Heart attacks increasingly affect younger men

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Why are young men more likely to get a heart attack? Photo: File
Why are young men more likely to get a heart attack? Photo: File


According to Stats SA’s mortality and causes of death report for 2018, heart disease is the fourth leading cause of death in the country.

More and more men under the age of 40 are having heart attacks, with the Cardio Metabolic Institute reporting that one in five heart attack patients are younger than 40 years.

Nicole Jennings, spokesperson for Pharma Dynamics, a provider of cardiovascular medication, says heart attacks are no longer just linked to the aged. “Every hour, five people suffer a heart attack. What many don’t realise is that there are usually no signs or symptoms of high blood pressure (hypertension) or high cholesterol, yet both increase your risk of a heart attack and stroke. That’s why it is so important to have these checked by your GP on a regular basis, especially if you’re 40 and older.”

Heart disease is preventable, Jennings says: 

The earlier you start to look after your health, the better for your heart. The first place to start is to recognise the risk factors for heart disease.

Risk factors include:

- Smoking, which damages blood vessels and contributes to heart disease. In fact, smokers are twice as likely to have a heart attack or stroke than non-smokers. Quitting at any age is beneficial, but the earlier the better.

- Unhealthy eating leads to excess weight gain and obesity, which both cause cardiovascular disease. It also raises LDL (commonly known as bad) cholesterol levels, which blocks the walls of blood vessels and increases blood pressure.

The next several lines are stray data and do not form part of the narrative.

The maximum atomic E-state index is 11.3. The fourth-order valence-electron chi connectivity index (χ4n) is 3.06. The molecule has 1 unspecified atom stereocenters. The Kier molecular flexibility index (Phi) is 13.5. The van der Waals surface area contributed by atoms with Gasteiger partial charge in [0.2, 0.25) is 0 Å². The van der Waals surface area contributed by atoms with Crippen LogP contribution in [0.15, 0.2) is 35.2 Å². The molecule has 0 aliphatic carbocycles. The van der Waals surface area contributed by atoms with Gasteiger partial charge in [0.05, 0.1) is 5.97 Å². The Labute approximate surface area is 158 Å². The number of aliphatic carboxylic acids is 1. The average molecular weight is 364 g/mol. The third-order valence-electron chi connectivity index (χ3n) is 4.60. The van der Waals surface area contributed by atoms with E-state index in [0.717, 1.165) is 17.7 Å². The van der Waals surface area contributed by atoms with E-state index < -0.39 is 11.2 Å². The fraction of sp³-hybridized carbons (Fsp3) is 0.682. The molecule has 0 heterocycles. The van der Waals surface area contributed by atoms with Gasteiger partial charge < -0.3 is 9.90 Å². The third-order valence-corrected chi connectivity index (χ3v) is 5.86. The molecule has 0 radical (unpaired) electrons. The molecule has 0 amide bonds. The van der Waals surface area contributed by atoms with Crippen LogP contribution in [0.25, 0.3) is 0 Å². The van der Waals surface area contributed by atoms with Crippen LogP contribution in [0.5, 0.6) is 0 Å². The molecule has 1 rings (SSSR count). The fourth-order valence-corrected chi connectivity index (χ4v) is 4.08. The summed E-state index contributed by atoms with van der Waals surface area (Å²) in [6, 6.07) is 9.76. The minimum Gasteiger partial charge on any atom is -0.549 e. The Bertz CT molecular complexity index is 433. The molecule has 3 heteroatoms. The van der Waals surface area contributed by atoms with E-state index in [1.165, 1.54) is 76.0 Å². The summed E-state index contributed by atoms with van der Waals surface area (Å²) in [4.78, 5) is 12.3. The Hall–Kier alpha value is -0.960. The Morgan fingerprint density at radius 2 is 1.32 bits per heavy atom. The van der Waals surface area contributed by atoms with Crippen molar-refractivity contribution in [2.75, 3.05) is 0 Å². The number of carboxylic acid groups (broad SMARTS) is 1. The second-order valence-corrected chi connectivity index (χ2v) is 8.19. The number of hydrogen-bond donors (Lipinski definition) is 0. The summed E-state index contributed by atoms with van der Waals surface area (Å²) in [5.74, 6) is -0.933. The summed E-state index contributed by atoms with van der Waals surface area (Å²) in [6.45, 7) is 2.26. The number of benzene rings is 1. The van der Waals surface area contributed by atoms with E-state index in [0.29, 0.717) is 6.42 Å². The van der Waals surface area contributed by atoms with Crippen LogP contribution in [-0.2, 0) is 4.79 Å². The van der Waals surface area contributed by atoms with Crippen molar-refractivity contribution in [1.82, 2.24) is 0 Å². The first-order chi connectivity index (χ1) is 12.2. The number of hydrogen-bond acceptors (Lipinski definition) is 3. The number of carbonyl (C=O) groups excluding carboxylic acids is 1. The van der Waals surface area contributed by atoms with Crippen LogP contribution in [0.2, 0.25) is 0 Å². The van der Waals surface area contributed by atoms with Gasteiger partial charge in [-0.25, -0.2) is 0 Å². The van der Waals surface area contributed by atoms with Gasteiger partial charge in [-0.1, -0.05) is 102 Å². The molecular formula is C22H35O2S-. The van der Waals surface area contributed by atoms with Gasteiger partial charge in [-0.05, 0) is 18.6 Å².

- Excessive salt intake leads to water retention. This increases blood pressure and puts strain on blood vessels, the heart and other organs. The World Health Organisation recommends no more than 5g per person of salt per day. To reduce your salt consumption, try to limit the amount of processed food in your diet and cut back on the amount of salt you add to your food.

- Physical inactivity heightens your risk of developing high blood pressure, by 30% to 50%, as well as other diseases such as obesity and type 2 diabetes. Just 30 to 60 minutes of aerobic exercise (brisk walking, running, cycling, swimming) three to four times a week will help keep your waistline in check, while improving cardiac functioning.

- Heavy drinking can also lead to hypertension or heart failure as it contributes to cardiomyopathy – a disorder that impairs the heart muscle.

- Stress, especially long-term stress, increases cortisol (stress hormone) levels, which raises blood cholesterol, blood sugar and blood pressure – all common risk factors for heart disease. Chronic stress could also trigger unhealthy coping mechanisms, such as drinking, smoking and other substance abuse, which are all bad for your heart.

“Making small changes to your diet by eating more fruit, vegetables and wholegrains and reducing salt consumption is a much safer way to lose weight, than resorting to extreme dieting,” Jennings says.

Heart attack warning signs and contact details

Chest pain and/or discomfort, which can spread to the arms, neck, jaw or back;

Dizziness or light-headedness, feeling nauseous, indigestion, unexplained sweating or shortness of breath.

If you experience any of these symptoms, call:

National ambulance response – 10177

Private emergency response, Netcare911 – 082 911

National medical emergency response, ER24 – 084 124


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